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Among the losers in last week's primary elections was Representative Ronald M. Mottl, Democrat of Ohio, a persistent opponent of busing for school desegregation.

For several years, Mr. Mottl, of suburban Cleveland, has pressed for a constitutional amendment that would outlaw desegregation busing. The so-called "Mottl amendment" was narrowly defeated in a House vote two years ago; a revived version is in committee, and Mr. Mottl has been attempting to force it to a floor vote via a discharge petition.

Mr. Mottl, whose district boundaries were redrawn this year, was defeated by Edward Feighan, a liberal Democratic leader. Busing, however, was said by political observers to be less of an issue than Mr. Mottl's support of the Reagan Administration's economic pro-gram--an unpopular program in northeastern Ohio, where unemployment is high.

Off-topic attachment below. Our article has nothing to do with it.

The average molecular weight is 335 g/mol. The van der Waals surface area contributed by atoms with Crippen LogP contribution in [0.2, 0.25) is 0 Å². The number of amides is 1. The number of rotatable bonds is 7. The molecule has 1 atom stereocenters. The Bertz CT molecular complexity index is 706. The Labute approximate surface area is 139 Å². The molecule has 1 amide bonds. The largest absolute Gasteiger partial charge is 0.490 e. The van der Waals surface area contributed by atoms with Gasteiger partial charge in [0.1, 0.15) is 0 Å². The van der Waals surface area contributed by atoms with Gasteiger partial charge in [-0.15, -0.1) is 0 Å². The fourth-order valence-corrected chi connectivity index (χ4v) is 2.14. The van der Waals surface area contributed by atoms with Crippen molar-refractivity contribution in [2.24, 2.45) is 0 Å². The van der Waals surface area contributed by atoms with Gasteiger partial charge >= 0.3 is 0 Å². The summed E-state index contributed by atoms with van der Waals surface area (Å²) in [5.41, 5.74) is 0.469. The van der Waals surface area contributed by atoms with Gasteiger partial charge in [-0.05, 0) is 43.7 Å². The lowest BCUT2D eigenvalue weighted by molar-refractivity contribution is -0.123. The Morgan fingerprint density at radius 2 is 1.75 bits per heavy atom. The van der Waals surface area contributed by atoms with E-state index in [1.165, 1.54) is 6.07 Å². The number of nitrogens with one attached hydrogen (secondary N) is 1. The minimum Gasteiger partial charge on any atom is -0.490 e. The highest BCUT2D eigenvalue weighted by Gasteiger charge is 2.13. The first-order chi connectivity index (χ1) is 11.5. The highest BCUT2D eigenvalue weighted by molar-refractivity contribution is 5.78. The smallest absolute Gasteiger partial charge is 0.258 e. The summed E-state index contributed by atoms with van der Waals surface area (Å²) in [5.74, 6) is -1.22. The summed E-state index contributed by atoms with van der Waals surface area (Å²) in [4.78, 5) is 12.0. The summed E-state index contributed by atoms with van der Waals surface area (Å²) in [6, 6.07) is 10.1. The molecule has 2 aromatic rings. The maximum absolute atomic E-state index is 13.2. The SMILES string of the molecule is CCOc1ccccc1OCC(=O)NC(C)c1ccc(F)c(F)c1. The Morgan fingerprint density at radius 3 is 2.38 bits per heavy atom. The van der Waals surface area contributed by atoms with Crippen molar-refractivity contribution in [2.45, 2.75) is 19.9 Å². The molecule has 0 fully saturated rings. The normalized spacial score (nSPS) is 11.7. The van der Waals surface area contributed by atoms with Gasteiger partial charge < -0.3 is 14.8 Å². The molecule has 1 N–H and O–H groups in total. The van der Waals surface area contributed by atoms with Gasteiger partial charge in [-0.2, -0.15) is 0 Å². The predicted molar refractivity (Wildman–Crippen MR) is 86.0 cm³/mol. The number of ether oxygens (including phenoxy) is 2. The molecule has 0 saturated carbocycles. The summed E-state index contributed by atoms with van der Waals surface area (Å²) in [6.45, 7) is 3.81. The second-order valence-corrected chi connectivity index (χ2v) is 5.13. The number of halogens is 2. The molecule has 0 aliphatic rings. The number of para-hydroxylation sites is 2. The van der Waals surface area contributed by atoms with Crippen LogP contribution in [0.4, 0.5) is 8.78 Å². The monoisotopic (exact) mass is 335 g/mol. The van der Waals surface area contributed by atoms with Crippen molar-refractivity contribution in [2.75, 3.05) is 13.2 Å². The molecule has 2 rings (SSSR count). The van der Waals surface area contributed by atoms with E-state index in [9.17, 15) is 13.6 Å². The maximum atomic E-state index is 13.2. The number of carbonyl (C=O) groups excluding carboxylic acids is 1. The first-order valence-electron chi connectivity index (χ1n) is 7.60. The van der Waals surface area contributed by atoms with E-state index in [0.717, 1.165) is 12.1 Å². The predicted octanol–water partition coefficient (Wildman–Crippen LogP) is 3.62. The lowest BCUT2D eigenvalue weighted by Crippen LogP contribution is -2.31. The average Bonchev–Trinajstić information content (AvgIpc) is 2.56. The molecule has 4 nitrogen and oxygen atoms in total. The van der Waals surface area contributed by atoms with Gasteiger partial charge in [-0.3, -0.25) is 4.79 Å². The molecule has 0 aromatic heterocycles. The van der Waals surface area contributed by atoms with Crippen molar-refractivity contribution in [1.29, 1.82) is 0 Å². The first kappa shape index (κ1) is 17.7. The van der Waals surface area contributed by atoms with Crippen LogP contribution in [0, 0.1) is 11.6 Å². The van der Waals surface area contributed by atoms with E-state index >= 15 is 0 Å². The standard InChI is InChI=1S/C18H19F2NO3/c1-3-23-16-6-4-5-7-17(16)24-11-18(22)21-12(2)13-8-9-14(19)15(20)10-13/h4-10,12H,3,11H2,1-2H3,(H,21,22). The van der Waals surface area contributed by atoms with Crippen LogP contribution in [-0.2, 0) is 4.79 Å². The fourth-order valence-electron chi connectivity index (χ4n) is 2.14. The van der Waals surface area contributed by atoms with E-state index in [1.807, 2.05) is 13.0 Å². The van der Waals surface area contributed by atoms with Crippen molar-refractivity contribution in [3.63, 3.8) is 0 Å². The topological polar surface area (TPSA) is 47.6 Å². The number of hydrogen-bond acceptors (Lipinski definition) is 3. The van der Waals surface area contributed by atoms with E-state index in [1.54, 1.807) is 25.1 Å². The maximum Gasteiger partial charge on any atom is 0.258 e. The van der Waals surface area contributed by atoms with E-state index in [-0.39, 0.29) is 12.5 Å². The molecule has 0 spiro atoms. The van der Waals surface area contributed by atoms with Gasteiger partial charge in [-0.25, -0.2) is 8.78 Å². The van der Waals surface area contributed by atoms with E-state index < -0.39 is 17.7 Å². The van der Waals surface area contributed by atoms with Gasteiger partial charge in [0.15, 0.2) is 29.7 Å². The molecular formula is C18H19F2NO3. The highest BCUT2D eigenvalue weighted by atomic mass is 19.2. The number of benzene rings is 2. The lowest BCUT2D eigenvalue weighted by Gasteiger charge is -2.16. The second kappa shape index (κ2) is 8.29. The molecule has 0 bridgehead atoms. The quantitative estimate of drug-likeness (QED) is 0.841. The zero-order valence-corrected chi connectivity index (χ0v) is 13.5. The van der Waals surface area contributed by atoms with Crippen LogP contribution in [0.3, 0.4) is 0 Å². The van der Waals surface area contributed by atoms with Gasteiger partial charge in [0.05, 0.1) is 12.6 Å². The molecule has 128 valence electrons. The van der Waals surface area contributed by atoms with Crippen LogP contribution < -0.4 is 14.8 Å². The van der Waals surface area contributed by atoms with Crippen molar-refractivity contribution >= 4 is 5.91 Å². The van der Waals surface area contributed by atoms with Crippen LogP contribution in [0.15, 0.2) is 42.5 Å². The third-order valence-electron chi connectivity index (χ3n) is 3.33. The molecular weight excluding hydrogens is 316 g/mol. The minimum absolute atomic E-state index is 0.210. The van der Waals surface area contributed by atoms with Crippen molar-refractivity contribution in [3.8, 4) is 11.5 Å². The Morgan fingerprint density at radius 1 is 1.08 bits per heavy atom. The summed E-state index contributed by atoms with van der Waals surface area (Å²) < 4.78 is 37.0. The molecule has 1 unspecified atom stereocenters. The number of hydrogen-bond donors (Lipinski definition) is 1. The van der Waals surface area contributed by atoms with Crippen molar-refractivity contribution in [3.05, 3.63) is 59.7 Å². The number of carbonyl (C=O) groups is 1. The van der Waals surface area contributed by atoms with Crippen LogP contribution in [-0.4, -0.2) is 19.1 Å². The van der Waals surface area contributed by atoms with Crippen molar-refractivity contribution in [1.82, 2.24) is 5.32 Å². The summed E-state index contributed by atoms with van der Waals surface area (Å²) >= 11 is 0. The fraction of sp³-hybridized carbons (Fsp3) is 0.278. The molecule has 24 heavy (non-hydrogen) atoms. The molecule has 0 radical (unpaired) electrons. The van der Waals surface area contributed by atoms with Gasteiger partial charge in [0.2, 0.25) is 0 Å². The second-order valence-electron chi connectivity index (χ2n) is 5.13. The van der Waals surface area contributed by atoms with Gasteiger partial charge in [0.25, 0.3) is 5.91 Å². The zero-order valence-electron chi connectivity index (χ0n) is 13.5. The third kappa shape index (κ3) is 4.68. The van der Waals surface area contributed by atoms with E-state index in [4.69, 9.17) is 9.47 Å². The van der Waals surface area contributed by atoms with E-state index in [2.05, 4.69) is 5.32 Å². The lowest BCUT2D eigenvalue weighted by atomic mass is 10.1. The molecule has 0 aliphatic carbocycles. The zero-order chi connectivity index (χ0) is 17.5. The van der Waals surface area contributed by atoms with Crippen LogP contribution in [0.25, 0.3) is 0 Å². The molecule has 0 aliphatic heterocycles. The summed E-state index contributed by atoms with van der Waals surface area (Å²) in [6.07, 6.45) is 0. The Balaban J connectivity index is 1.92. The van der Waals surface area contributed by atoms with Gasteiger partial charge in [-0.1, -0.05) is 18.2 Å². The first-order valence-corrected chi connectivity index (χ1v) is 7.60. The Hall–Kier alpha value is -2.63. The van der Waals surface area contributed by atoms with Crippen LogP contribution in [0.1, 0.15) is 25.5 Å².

Another Representative who is influential in educational matters had a happier primary-election day.

Millicent H. Fenwick, the flamboyant New Jersey Republican, won her party's nomination for the Senate. Ms. Fenwick is a member of the House Committee on Education and Labor.


Most Americans favor a constitutional amendment to permit organized prayer in public schools, according to a Gallup Poll released last week.

Seventy-nine percent of those who knew about President Reagan's proposal for such an amendment favored the idea, according to the results of the poll, while 16 percent were opposed. About three-quarters of those interviewed were aware of the proposal.

However, most respondents apparently do not expect the schools to provide a significant part of their children's religious training. Eighty-six percent of those surveyed said that the home was the most important factor in children's spiritual growth; only 2 percent cited schools as an important factor.

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